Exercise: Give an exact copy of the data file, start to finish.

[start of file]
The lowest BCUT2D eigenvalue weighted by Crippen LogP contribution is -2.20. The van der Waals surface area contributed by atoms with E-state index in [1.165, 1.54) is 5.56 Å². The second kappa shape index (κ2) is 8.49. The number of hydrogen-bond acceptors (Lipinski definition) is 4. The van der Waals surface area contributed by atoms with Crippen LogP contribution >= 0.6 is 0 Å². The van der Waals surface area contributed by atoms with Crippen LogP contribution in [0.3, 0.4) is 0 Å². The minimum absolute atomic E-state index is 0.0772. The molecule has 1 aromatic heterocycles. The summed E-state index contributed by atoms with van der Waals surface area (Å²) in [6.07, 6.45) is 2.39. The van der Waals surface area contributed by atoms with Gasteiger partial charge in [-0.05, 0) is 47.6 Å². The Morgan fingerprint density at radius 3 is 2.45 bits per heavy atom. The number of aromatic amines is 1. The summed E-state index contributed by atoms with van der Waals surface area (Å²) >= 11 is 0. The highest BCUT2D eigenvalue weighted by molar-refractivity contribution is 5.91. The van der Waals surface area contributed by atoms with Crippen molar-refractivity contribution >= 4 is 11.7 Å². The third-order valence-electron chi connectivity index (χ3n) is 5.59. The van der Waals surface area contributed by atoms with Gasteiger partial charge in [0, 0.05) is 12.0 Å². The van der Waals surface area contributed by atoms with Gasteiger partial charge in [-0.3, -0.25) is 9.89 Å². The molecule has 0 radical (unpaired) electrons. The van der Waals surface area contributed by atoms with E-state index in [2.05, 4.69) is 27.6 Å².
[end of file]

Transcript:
The lowest BCUT2D eigenvalue weighted by Crippen LogP contribution is -2.20. The van der Waals surface area contributed by atoms with E-state index in [1.165, 1.54) is 5.56 Å². The second kappa shape index (κ2) is 8.49. The number of hydrogen-bond acceptors (Lipinski definition) is 4. The van der Waals surface area contributed by atoms with Crippen LogP contribution >= 0.6 is 0 Å². The van der Waals surface area contributed by atoms with Crippen LogP contribution in [0.3, 0.4) is 0 Å². The minimum absolute atomic E-state index is 0.0772. The molecule has 1 aromatic heterocycles. The summed E-state index contributed by atoms with van der Waals surface area (Å²) in [6.07, 6.45) is 2.39. The van der Waals surface area contributed by atoms with Gasteiger partial charge in [-0.05, 0) is 47.6 Å². The Morgan fingerprint density at radius 3 is 2.45 bits per heavy atom. The number of aromatic amines is 1. The summed E-state index contributed by atoms with van der Waals surface area (Å²) >= 11 is 0. The highest BCUT2D eigenvalue weighted by molar-refractivity contribution is 5.91. The van der Waals surface area contributed by atoms with Crippen molar-refractivity contribution >= 4 is 11.7 Å². The third-order valence-electron chi connectivity index (χ3n) is 5.59. The van der Waals surface area contributed by atoms with Gasteiger partial charge in [0, 0.05) is 12.0 Å². The van der Waals surface area contributed by atoms with Gasteiger partial charge in [-0.3, -0.25) is 9.89 Å². The molecule has 0 radical (unpaired) electrons. The van der Waals surface area contributed by atoms with E-state index in [2.05, 4.69) is 27.6 Å².